Understanding Primary Hyperparathyroidism

Back view of thyroid showing three normal parathyroids and one enlarged one.The parathyroid glands are 4 tiny glands in the neck. They make parathyroid hormone (PTH). PTH controls the amount of calcium and phosphorus in your blood. Primary hyperparathyroidism is when there is too much PTH in your blood. It occurs when one or more of the glands are too active.

The job of PTH is to tell the body how to control calcium. Too much PTH means the body increases the amount of calcium in the blood. This leads to a problem called hypercalcemia. This is when the amount of calcium in the blood is too high. Hypercalcemia can cause serious health problems.

Causes

Hyperparathyroidism can occur when a parathyroid gland becomes enlarged. It can also occur as a complication of another health conditions, such as kidney failure or rickets. In these conditions, calcium is usually not high. This is called secondary hyperparathyroidism.

Who’s at risk

The risk factors for this condition include:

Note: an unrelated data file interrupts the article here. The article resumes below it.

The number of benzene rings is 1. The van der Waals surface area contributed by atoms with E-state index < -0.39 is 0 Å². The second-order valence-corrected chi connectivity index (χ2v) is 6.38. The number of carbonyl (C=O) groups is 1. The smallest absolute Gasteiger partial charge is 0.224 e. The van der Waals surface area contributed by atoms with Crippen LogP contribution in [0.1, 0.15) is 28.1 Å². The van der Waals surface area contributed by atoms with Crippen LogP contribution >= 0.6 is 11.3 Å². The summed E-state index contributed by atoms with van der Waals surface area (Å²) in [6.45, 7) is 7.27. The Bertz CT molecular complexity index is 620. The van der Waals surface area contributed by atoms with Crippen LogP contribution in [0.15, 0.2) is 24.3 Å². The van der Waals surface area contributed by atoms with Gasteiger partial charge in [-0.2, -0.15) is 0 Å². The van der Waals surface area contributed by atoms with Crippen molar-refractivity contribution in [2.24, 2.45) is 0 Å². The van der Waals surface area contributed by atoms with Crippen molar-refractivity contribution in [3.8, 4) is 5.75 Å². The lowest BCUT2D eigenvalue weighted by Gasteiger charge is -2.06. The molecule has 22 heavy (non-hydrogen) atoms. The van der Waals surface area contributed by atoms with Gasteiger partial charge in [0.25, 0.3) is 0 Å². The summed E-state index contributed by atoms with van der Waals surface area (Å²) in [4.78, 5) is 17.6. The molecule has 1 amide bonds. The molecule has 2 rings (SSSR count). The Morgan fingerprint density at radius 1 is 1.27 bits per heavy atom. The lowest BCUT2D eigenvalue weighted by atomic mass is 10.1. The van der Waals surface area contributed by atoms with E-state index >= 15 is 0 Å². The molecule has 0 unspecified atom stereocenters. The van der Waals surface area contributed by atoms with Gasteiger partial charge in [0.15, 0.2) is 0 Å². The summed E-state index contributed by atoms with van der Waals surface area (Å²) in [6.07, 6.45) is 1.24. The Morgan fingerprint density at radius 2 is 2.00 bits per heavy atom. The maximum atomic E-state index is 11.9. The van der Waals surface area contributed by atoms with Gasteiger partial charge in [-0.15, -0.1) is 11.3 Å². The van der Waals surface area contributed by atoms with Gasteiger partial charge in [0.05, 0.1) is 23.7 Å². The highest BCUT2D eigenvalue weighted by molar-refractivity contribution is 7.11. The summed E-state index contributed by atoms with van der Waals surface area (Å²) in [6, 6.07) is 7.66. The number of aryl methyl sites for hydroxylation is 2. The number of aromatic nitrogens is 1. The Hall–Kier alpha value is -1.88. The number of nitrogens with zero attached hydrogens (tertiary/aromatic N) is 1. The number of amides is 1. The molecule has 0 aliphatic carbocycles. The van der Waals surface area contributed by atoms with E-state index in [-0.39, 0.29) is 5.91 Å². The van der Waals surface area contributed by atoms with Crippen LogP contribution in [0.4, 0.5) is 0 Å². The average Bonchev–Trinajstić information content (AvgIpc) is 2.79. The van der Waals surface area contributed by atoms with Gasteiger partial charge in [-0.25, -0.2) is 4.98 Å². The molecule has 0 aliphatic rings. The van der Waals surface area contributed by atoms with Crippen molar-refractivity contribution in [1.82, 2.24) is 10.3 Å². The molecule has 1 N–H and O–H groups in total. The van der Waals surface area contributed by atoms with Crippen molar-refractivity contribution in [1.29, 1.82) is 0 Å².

• Being a woman (it’s less common in men)

  • Being older (it’s more likely to occur with age)

  • Having parents or siblings with the condition or other endocrine tumors

  • Having certain kidney problems

  • Taking certain medicines

  • Having had radiation treatment in the head or neck

Symptoms

Symptoms of the condition can include:

  • Muscle weakness

  • Depression

  • Tiredness

  • Confusion and memory loss

  • Poor memory

  • Nausea and vomiting

  • Pain in the stomach area (abdomen)

  • Hard stools (constipation)

  • Stomach ulcers

  • Need to urinate often

  • Kidney stones

  • Joint or bone pain

  • Bone disease (osteopenia or osteoporosis), an increase in bone fractures

  • High blood pressure

  • Increased thirst

Treatment

If primary hyperparathyroidism is not treated, it can get worse over time. Treatments include:

  • Surgery. This may be done to remove any enlarged parathyroid glands. This lets the amount of calcium in the blood go back to normal. You may need to take vitamin D and calcium supplements before the surgery. This will reduce the risk of low calcium after the surgery. 

  • Medicine. This lowers the amount of parathyroid hormone made by the overactive glands. 

You and your healthcare provider can discuss your treatment options. Make sure to ask any questions you have.

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